50 banking smartphone apps fail on security

Research carried out by Pradeo Lab found that there were on average seven security flaws per app tested. The firm estimated that the flaws could put half a billion people who use the apps to carry out online banking at risk.

According to Clément Saad, founder and president of Pradeo, what was worrying is not only the number of establishments concerned, but also the number of techniques that worked when the company checked potential security approaches.

“We did not settle for a demonstration of the vulnerability of each application in front of a simple keylogger, but their weaknesses facing more than twenty threats. Not a single banking app successfully passed our exam, and on average, and each app was susceptible to seven breaches,” he said.

The firm said that criminals attack banking apps with many different goals: stealing passwords, spying into account behaviour, retrieving transaction validation codes to name just a few.

Saad said that while the implications of his company's findings are far-reaching, the priority is to equip banks with the right tools to beat cyber-criminals.

“We limited our study to 50 banks,” he said. “Chances are that apps from other banking establishments are also at risk and that consequently, the number of impacted users is potentially very significant. While there have not yet been any major security issues with banking apps, banks need to address these issues.”

Dave Levy, associate partner at Citihub Consulting, told SC Media UK that the base vulnerability is going to be the device operating system.

“Most popular phone operating systems are not as secure as server operating systems and they're usually full of useless bloatware that increases the attack surface,” he said.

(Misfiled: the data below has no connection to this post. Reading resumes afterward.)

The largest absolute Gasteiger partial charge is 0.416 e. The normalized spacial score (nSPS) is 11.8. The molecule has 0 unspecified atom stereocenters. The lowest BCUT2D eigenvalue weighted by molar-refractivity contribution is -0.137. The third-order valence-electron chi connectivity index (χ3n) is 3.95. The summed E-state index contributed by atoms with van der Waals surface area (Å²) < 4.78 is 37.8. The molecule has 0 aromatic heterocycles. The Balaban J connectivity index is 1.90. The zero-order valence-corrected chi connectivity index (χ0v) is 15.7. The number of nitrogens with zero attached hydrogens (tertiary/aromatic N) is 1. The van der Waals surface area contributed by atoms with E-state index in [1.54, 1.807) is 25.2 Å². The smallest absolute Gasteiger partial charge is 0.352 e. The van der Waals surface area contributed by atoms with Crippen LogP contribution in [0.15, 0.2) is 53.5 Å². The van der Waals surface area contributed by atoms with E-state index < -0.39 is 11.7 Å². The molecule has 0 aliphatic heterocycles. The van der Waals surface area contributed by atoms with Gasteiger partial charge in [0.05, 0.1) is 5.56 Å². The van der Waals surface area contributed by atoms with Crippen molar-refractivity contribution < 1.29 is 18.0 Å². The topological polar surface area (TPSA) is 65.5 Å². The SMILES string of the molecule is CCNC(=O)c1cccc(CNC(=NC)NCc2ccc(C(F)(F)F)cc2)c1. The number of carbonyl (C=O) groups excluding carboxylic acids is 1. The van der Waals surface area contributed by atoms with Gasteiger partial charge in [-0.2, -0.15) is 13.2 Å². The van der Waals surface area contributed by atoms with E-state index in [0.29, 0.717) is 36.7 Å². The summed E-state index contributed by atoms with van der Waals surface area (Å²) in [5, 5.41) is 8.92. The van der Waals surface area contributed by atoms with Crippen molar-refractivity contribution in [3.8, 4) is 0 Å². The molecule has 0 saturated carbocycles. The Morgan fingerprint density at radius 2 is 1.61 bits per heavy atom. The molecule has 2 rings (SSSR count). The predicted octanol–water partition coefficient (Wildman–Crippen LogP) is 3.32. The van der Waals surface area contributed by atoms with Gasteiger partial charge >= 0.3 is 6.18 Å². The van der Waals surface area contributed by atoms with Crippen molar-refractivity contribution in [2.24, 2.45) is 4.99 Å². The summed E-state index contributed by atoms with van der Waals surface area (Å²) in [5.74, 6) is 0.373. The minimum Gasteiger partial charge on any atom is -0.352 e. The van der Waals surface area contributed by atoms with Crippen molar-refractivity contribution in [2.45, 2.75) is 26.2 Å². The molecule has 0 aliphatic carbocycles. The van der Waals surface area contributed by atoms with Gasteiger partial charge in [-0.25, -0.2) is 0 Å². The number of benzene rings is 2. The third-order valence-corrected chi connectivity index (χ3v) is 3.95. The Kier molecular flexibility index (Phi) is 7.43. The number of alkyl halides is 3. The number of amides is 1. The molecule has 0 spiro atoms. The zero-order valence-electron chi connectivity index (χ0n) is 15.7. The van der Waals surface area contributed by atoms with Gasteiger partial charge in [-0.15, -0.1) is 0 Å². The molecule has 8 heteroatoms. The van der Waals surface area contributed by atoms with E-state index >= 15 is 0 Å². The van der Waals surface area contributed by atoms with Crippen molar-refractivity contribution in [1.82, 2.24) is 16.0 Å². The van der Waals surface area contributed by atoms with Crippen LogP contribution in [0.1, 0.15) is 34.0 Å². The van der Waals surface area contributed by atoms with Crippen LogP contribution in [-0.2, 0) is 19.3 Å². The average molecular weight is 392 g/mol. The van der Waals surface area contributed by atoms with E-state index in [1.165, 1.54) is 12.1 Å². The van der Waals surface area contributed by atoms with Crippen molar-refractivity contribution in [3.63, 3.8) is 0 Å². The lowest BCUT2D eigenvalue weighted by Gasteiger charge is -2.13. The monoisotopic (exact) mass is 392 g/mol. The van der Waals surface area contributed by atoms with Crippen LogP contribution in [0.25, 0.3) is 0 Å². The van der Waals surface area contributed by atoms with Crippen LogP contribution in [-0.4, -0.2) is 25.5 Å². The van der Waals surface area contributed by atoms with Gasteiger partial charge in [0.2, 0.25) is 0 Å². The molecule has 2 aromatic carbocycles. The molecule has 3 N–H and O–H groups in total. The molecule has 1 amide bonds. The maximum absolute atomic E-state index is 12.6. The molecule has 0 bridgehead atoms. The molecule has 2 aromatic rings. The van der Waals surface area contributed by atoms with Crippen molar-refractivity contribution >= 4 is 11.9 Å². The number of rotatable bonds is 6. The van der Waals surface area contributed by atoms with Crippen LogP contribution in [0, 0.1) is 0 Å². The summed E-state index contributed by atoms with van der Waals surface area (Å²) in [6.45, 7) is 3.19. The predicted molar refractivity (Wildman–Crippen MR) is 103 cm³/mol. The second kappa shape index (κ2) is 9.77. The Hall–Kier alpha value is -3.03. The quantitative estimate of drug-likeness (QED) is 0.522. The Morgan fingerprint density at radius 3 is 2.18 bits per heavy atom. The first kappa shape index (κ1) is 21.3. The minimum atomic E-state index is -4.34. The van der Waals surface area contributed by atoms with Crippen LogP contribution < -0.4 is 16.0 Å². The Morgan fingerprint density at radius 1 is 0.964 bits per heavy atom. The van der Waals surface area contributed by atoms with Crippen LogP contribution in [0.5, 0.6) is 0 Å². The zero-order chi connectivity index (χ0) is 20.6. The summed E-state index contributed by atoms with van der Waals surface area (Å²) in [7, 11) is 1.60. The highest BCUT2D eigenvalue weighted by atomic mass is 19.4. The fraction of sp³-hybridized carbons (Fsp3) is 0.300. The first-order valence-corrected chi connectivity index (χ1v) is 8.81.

“Applying formal controls and strong SDLC practices would help. Regulators such as the MAS has some interesting things to say about doing it properly. For instance, they mandate that the banks certify specific phones as platforms for their applications. These are all measures that we are learning to apply in the data centre.”

Lee Munson, security researcher at, told SC that there are several reasons why banking apps may be susceptible to vulnerabilities, with the most obvious one being the implementation of poor coding practices from the outset. 

“Beyond that, I would speculate that the next biggest factor could be cost – it is not unusual for some organisations to think the task is complete as soon as an app is in a state that allows a compliance check box to be ticked, even though that typically means the job is only half done,” he said. 

“Lastly, we shouldn't forget that very few pieces of code are ever completely secure on day one and bugs and vulnerabilities come to light over a period of time. In the case of banking apps, there are more than the usual number of people trying to find the weak spots.”

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